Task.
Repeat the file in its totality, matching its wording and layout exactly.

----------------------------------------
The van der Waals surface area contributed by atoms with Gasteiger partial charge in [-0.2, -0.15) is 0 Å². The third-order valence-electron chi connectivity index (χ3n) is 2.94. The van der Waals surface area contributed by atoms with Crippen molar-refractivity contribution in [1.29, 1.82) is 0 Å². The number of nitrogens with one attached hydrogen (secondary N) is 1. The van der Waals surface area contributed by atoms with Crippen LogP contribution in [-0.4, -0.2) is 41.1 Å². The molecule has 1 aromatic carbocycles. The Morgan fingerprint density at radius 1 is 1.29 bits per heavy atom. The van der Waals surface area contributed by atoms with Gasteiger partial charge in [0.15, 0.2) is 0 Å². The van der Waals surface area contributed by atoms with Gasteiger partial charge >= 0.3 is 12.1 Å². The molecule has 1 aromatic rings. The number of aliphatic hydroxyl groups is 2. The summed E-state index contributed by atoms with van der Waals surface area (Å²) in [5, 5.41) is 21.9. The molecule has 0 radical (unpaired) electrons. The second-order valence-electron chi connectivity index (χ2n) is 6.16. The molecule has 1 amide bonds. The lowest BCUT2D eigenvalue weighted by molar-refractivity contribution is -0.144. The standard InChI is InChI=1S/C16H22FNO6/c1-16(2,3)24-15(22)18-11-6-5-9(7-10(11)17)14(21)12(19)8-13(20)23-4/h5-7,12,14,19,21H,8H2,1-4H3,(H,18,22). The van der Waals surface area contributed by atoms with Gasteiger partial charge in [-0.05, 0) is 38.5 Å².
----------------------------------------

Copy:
The van der Waals surface area contributed by atoms with Gasteiger partial charge in [-0.2, -0.15) is 0 Å². The third-order valence-electron chi connectivity index (χ3n) is 2.94. The van der Waals surface area contributed by atoms with Crippen molar-refractivity contribution in [1.29, 1.82) is 0 Å². The number of nitrogens with one attached hydrogen (secondary N) is 1. The van der Waals surface area contributed by atoms with Crippen LogP contribution in [-0.4, -0.2) is 41.1 Å². The molecule has 1 aromatic carbocycles. The Morgan fingerprint density at radius 1 is 1.29 bits per heavy atom. The van der Waals surface area contributed by atoms with Gasteiger partial charge in [0.15, 0.2) is 0 Å². The van der Waals surface area contributed by atoms with Gasteiger partial charge >= 0.3 is 12.1 Å². The molecule has 1 aromatic rings. The number of aliphatic hydroxyl groups is 2. The summed E-state index contributed by atoms with van der Waals surface area (Å²) in [5, 5.41) is 21.9. The molecule has 0 radical (unpaired) electrons. The second-order valence-electron chi connectivity index (χ2n) is 6.16. The molecule has 1 amide bonds. The lowest BCUT2D eigenvalue weighted by molar-refractivity contribution is -0.144. The standard InChI is InChI=1S/C16H22FNO6/c1-16(2,3)24-15(22)18-11-6-5-9(7-10(11)17)14(21)12(19)8-13(20)23-4/h5-7,12,14,19,21H,8H2,1-4H3,(H,18,22). The van der Waals surface area contributed by atoms with Gasteiger partial charge in [-0.05, 0) is 38.5 Å².